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Published: December 2014

Rapid Partial Repigmentation of Vitiligo in a Young Female Adult with a Gluten-Free Diet

Khandalavala B.N. · Nirmalraj M.C.

Author affiliations

Department of Family Medicine, University of Nebraska Medical Center, Omaha, Nebr., USA

Corresponding Author

Birgit Khandalavala, MD

Department of Family Medicine, University of Nebraska Medical Center

983075 Nebraska Medical Center, Omaha, NE 68198-3075 (USA)

E-Mail birgit.khandalavala@unmc.edu

Related Articles for ""

Case Rep Dermatol 2014;6:283-287

Abstract

Vitiligo is a common pigmentary skin condition with a profound impact. Despite a number of therapeutic modalities, few have been demonstrated to result in significant repigmentation within a brief period of time. Reported dietary interventions are sparse. Following exclusion of gluten in the diet, early and extensive repigmentation of facial lesions were noted in a young female adult of Asian ethnicity with acrofacial vitiligo. The majority of the benefits occurred within the first month and stabilized at 4 months. Previous topical and phototherapy had not been found to be effective. The patient was maintained on the previously prescribed dapsone therapy. Dietary elimination can potentially be a disease-modifying intervention for vitiligo and should be considered even in patients without concomitant celiac disease.

© 2014 S. Karger AG, Basel


Keywords

Vitiligo · Autoimmune diseases · Dietary therapy ·


Case Report

A 22-year-old female of South Indian ethnicity with a 3-year history of acrofacial vitiligo presented for consultation in July 2013. She had been born, raised and lived exclusively in the United States. There were no previous medical concerns or history of colitis until asymptomatic areas of depigmentation appeared in June 2010 on the lateral side of the left eye. A few weeks later, symmetrical lesions were detected around the right side of the eye. Depigmentation progressed over a period of 6 months, both superiorly and inferiorly over both eyes, to converge at the medial aspect of the orbit. During this time, additional facial lesions were noted on the nose. Nine months later, lesions started appearing over the acral aspects of both upper and lower limbs and continued to progress. Review of systems was pertinent for the absence of any gastrointestinal or systemic symptoms. There was no personal or family history of celiac disease or of any other autoimmune disorders. The maternal grandmother and father had diabetes. Physical examination revealed extensive crenated depigmented lesions over the face and extremities with sparing of the torso (fig. 1). There were no signs suggestive of other concomitant autoimmune disorders. Biochemical evaluation, including a complete metabolic profile, sedimentation rate, blood count and thyroid-stimulating hormone, did not indicate any thyroid or metabolic abnormalities.

Fig. 1

July 18, 2013.

http://www.karger.com/WebMaterial/ShowPic/147696

Topical therapy had been initiated within the first year with tacrolimus ointment, and subsequently calcipotriene, with no response, following a diagnosis of vitiligo by a local dermatologist. Topical steroids had been equally ineffective. Dapsone had been initiated at 100 mg three times a week with simultaneous phototherapy, after consulting a dermatologist with extensive expertise in vitiligo in India. The light therapy had been discontinued due to inconvenience and lack of response. Based on anecdotal improvement of vitiligo with elimination of gluten from other patients and the lack of any significant impact of conventional therapies, we advised her to try complete elimination of gluten from her regular diet to determine whether this would result in any potential changes. She was maintained on oral dapsone. Within 1 month, profound and significant repigmentation was evident (fig. 2). Of note, the areas of repigmentation were distinctly darker than the native skin, which normalized over the subsequent month. Improvement continued for the next 3 months and maximal improvement was seen by 3 months, with no further repigmentation (fig. 3). None of the other lesions showed similar changes or progress of the disease. The elimination diet was well tolerated, though restrictive, and compliance was not difficult to maintain once benefits were evident. Long-term follow-up is planned.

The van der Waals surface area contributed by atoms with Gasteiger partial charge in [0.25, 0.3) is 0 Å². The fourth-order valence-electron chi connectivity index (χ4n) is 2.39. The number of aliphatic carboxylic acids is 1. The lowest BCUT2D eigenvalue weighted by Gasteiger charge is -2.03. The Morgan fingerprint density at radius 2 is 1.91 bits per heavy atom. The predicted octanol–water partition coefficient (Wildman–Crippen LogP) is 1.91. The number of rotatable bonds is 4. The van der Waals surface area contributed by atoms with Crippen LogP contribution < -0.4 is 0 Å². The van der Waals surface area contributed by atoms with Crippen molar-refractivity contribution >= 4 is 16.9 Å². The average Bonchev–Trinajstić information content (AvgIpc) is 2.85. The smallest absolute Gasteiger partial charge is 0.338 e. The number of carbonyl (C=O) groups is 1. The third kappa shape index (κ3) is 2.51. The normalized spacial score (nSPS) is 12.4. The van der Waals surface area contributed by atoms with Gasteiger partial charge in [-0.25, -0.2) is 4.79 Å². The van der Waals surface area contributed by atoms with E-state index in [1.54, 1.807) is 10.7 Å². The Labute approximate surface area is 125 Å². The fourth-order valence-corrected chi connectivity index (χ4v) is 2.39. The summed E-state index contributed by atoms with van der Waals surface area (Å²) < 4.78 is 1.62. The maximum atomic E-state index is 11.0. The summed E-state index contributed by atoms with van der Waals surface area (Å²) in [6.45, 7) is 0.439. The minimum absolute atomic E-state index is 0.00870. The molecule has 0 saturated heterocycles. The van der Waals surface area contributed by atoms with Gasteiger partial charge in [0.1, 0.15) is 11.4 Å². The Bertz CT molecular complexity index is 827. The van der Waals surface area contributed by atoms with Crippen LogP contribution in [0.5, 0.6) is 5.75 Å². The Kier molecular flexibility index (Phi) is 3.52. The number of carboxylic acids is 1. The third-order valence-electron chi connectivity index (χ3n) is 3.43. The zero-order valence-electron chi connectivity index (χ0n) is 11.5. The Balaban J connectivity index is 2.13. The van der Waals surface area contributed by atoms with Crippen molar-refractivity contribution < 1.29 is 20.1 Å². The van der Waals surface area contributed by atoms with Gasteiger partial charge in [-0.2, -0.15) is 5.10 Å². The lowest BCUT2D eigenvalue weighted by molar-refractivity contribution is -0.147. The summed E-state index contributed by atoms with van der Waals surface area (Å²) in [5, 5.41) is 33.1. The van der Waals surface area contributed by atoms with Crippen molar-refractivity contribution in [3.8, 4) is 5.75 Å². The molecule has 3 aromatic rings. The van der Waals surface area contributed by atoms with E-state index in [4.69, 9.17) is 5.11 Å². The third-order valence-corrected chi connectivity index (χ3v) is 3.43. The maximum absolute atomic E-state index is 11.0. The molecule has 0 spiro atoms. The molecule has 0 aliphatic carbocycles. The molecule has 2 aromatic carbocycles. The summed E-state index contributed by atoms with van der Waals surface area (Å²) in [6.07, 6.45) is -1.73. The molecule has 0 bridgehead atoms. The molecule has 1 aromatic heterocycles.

Fig. 2

August 12, 2013.

http://www.karger.com/WebMaterial/ShowPic/147695

Fig. 3

October 3, 2013.

http://www.karger.com/WebMaterial/ShowPic/147694

Discussion

Vitiligo is a challenging chronic disease with a profound impact on the life of patients, with all options having limited success [1]. The goal of treatment is repigmentation, which occurs by activation and migration of melanocytes from their reservoirs that are found in hair follicles [1]. Facial lesions are known to respond best [1], as demonstrated in our case. Topical corticosteroids and ultraviolet light therapy used alone or in combination [2] have been noted to have limited success, however were not effective in this patient. The use of dapsone in patients with vitiligo has been described [3,4]. This regimen was noted to stabilize the progression of the disease; however, no repigmentation manifested over the next 2 years. Dapsone has a well-validated history of use in various dermatological conditions with few adverse effects [5], and this was noted in our patient's case. A synergistic relationship with dapsone and a gluten-free diet could potentially be inferred from a similar recommendation to prevent relapses in dermatitis herpetiformis [6].

There are minimal reports in the published literature of dietary interventions for vitiligo as a treatment modality. In celiac disease and for associated dermatitis herpetiformis, the elimination of gluten has been associated with significant improvement [7]. Since celiac disease is commonly associated with vitiligo, in patients who have both conditions, eliminating gluten will be particularly advantageous. This was evident in the case report of a 9-year-old child with celiac disease with extensive repigmentation of the abdominal lesions over a period of 6 years [8]. Gluten-free diets are becoming more widely available and are easier to accommodate in today's lifestyle, with most of the indications being in patients with known celiac disease.